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Front Neurol. 2015 Oct 27;6:219. doi: 10.3389/fneur.2015.00219. eCollection 2015.

Multi-Modal Imaging of Neural Correlates of Motor Speed Performance in the Trail Making Test.

Author information

1
Research Centre Jülich, Institute of Neuroscience and Medicine (INM-1) , Jülich , Germany ; Institute of Clinical Neuroscience and Medical Psychology, Heinrich Heine University , Düsseldorf , Germany.
2
Research Centre Jülich, Institute of Neuroscience and Medicine (INM-1) , Jülich , Germany.
3
Department of Neurology, University Hospital Cologne , Cologne , Germany.
4
Research Centre Jülich, Institute of Neuroscience and Medicine (INM-1) , Jülich , Germany ; C. and O. Vogt Institute for Brain Research, Heinrich Heine University , Düsseldorf , Germany.

Abstract

The assessment of motor and executive functions following stroke or traumatic brain injury is a key aspect of impairment evaluation and used to guide further therapy. In clinical routine, such assessments are largely dominated by pen-and-paper tests. While these provide standardized, reliable, and ecologically valid measures of the individual level of functioning, rather little is yet known about their neurobiological underpinnings. Therefore, the aim of this study was to investigate brain regions and their associated networks that are related to upper extremity motor function, as quantified by the motor speed subtest of the trail making test (TMT-MS). Whole-brain voxel-based morphometry and whole-brain tract-based spatial statistics were used to investigate the association between TMT-MS performance with gray-matter volume (GMV) and white-matter integrity, respectively. While results demonstrated no relationship to local white-matter properties, we found a significant correlation between TMT-MS performance and GMV of the lower bank of the inferior frontal sulcus, a region associated with cognitive processing, as indicated by assessing its functional profile by the BrainMap database. Using this finding as a seed region, we further examined and compared networks as reflected by resting state connectivity, meta-analytic connectivity modeling, structural covariance, and probabilistic tractography. While differences between the different approaches were observed, all approaches converged on a network comprising regions that overlap with the multiple-demand network. Our data therefore indicate that performance may primarily depend on executive function, thus suggesting that motor speed in a more naturalistic setting should be more associated with executive rather than primary motor function. Moreover, results showed that while there were differences between the approaches, a convergence indicated that common networks can be revealed across highly divergent methods.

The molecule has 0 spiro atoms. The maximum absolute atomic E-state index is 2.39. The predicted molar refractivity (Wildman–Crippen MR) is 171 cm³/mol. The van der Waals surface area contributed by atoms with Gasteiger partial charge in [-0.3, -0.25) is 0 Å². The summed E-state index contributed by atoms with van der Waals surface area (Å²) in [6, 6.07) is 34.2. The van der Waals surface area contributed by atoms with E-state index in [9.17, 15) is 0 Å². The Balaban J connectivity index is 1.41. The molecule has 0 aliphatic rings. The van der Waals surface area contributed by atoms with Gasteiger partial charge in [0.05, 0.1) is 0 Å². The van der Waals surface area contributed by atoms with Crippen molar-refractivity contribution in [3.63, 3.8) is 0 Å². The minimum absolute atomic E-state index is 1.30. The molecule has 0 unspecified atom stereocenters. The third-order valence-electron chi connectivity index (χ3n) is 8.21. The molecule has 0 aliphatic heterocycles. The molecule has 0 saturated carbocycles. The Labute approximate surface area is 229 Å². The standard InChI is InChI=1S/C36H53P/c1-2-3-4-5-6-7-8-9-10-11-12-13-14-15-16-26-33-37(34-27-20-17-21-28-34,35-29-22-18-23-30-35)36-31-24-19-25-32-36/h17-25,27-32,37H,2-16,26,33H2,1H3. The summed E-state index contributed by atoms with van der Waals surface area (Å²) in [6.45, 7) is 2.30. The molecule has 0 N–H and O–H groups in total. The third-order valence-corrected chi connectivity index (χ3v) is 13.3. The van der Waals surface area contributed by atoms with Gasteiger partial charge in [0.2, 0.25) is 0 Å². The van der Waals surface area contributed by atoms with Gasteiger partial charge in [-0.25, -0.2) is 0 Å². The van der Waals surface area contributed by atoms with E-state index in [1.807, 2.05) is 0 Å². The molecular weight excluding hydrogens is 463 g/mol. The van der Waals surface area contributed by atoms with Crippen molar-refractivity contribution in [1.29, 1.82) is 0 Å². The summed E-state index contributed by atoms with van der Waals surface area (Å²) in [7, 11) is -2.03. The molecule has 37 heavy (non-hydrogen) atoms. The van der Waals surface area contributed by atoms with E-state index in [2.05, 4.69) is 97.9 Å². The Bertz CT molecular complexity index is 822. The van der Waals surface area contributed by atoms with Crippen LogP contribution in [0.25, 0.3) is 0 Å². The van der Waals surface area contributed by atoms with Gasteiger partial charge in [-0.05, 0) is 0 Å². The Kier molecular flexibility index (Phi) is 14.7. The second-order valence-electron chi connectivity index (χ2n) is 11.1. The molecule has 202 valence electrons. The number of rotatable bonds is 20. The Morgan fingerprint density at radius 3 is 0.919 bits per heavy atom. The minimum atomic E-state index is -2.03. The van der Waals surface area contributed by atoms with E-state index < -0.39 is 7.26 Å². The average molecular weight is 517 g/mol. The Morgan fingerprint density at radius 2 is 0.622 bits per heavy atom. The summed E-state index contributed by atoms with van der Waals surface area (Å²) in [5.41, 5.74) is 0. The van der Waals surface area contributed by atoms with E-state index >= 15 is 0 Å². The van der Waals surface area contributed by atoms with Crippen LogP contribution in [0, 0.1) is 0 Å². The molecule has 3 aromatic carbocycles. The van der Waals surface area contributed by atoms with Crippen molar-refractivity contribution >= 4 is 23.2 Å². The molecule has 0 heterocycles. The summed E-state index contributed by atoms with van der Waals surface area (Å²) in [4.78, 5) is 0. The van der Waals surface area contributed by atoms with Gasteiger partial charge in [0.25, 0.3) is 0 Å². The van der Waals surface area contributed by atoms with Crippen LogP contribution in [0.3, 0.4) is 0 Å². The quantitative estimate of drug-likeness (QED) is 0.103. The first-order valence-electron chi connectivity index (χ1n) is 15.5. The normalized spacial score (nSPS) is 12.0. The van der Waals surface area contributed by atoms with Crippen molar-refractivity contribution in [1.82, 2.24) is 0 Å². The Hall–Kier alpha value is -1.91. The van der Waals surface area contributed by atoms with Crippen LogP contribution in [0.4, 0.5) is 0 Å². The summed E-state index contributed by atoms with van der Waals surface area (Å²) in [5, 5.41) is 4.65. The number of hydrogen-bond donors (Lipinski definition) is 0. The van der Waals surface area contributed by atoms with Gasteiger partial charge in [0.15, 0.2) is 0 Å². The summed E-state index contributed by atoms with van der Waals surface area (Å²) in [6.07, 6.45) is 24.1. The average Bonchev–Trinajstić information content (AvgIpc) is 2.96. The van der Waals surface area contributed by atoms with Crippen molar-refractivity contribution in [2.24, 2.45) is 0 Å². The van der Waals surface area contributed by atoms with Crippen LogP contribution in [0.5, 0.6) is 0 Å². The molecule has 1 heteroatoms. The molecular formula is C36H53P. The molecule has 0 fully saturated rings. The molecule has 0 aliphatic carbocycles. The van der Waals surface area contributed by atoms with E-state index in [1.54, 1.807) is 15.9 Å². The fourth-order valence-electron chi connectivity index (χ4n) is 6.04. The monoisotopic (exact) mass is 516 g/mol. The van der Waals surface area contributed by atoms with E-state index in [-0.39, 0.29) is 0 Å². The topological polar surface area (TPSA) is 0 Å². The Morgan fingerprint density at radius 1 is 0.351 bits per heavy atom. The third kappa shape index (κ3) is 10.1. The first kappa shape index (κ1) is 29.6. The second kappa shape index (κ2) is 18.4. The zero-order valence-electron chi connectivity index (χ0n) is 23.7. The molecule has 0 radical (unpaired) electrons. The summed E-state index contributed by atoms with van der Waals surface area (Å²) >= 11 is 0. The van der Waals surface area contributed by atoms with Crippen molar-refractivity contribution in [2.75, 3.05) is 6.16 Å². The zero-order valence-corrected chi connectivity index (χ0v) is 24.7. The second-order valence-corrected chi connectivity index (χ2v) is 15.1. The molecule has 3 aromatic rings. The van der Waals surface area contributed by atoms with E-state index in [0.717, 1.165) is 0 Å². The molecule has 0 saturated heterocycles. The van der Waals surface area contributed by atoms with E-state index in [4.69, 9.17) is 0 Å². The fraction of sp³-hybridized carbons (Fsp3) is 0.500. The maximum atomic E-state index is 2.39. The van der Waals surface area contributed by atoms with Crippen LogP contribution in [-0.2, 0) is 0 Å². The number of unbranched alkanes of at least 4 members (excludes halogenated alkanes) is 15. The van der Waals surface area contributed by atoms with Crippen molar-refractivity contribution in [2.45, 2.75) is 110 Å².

KEYWORDS:

inferior frontal sulcus; meta-analytic connectivity modeling; motor speed; probabilistic tractography; resting state fMRI; structural covariance; trail-making test; voxel-based morphometry

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